• by bfields ( 66644 ) on Monday September 17, 2007 @01:22PM (#20639047) Homepage

    They're not configured to be sensitive enough for me. It's a preference and as long as you can configure it simply I don't see the problem if it's still useable enough to get to System / Preferences / Mouse.

    No, I have a 1420n myself, and the necessary preference isn't there. The sort of sensitivity he's talking about isn't configurable via the ordinary gnome mouse dialog--you need an extra synaptics-specific configuration utility that wasn't installed by default, and (if I remember correctly) a kernel patch to recognize the touchpad as something more than an ordinary ps/2 mouse.

    Whilst reviews are great, it would have been nice if he could've asked a simple question about this on the ubuntu forum - I guess Windows users aren't used to the option of doing that.

    He may well have done that, but the answer he would have gotten (upgrade your kernel, etc.) wouldn't have been interesting to the intended audience for this article, and he would have ended up saying the same thing anyway (that workarounds were available, but that most users would find them complex).

    And, by the way, I'm quite happy with my 1420n. Like him, I'd recommend it to people that are interested specifically in trying Linux, but wouldn't recommend it to the general computer user yet.

  • Re:Simple stuff (Score:3, Informative)

    by Knuckles ( 8964 ) <knuckles@danti a n .org> on Monday September 17, 2007 @01:29PM (#20639165)
    Well, they could include a proprietary one: http://www.oreillynet.com/linux/blog/2006/07/a_fully_licensed_dmca_complian.html [oreillynet.com]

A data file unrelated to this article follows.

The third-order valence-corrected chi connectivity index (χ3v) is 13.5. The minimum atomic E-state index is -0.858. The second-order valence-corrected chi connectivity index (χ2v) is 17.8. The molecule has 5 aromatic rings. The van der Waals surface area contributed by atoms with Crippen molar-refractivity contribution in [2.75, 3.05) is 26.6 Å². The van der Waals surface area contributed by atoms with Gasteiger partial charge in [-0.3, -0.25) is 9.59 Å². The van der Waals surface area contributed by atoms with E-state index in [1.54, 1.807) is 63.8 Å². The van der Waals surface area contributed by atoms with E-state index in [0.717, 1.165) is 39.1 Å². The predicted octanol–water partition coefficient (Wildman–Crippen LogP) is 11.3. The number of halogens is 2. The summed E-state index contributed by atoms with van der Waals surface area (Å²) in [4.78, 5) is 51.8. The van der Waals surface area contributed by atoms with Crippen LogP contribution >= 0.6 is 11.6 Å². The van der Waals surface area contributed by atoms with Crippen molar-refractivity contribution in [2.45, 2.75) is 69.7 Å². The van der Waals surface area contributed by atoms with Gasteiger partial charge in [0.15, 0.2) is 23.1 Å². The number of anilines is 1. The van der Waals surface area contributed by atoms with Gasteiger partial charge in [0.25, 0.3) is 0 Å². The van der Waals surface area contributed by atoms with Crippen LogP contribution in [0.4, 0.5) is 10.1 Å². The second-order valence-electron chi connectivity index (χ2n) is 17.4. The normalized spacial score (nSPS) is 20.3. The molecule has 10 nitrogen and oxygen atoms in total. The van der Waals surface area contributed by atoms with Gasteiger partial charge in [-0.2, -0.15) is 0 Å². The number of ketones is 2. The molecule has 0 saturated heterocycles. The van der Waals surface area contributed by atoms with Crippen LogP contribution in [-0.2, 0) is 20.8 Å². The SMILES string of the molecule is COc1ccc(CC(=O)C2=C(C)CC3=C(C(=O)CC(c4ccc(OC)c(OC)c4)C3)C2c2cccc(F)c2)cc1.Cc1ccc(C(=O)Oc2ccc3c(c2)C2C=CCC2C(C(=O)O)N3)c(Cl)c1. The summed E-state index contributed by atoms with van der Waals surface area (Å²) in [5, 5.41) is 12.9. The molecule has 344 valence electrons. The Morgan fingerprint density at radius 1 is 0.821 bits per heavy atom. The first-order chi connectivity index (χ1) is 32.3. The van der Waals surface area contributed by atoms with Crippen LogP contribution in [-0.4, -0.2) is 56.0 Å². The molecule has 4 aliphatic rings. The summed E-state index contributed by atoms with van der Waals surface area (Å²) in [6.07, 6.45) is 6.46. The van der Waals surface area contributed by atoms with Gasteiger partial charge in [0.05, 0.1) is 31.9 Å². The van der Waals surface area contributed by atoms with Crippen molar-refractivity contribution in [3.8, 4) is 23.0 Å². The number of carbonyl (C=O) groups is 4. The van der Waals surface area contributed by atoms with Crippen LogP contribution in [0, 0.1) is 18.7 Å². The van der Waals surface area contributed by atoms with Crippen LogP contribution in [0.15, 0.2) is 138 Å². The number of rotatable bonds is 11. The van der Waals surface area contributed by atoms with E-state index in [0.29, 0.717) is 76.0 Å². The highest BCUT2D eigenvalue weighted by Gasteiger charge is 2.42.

• by bfields ( 66644 ) on Monday September 17, 2007 @01:30PM (#20639183) Homepage

    No, that doesn't work. What he wants to be able to do is control the sensitivity of the touchpad--how hard you have to press on it before it registers a touch--and the tap feature. I have this same notebook (the 1420n), it is quite easy to accidentally produce a "tap" which is effectively a left-click. The only way I know of to fix the problem is with a kernel upgrade (alowing it to recognize this particular hardware as a touchpad with something more than a minimal ps/2 mouse interface) and a touchpad-specific configuration utility.

    I'm very happy with the 1420n. It's a great machine for a Linux enthusiast (and it's an advance in terms of usability), but it's not yet a great machine for the average user who doesn't care what OS they get. This looks like a very well-done review to me, and accurate based on my experiences.

  • by Constantine XVI ( 880691 ) <`trash.eighty+slashdot' `at' `gmail.com'> on Monday September 17, 2007 @01:38PM (#20639337)
    By "religious beliefs", I'm sure you meant to say "legal restrictions", since you can't legally ship most of the codecs you mentioned without a license. And in the recent releases (Feisty and on) Ubuntu will offer to automatically install codecs for you when you try to play without the codecs. And there is a single package (ubuntu-restricted-extras) that will install Flash and Java support (PDF and Office formats are supported out of the box if you didn't bother to try).
  • by Un pobre guey ( 593801 ) on Monday September 17, 2007 @01:39PM (#20639361) Homepage
    Let's stop the attack and look carefully at his points and address them if necessary.

    I agree 100%. Ubuntu is a great system, I use it daily and my teenage non-geek daughter replaced Vista on her laptop with it. The only big snag was that the speakers did not cut out when the earphones were plugged in, and the audio did not go to the earphones. This required the supremely geeky solution of hunting down a specific version of the ALSA driver, compiling it, and installing it, with the potential of having to do it again each time the drivers get updated in the repositories. My daughter was neither amused nor favorably impressed by this, and it marred an otherwise happy transition to Linux. Unlike Mossberg, she was perfectly at ease using the Synaptic Package Manager to install things once she was shown how. Also, there are several good, user-friendly books on using Ubuntu.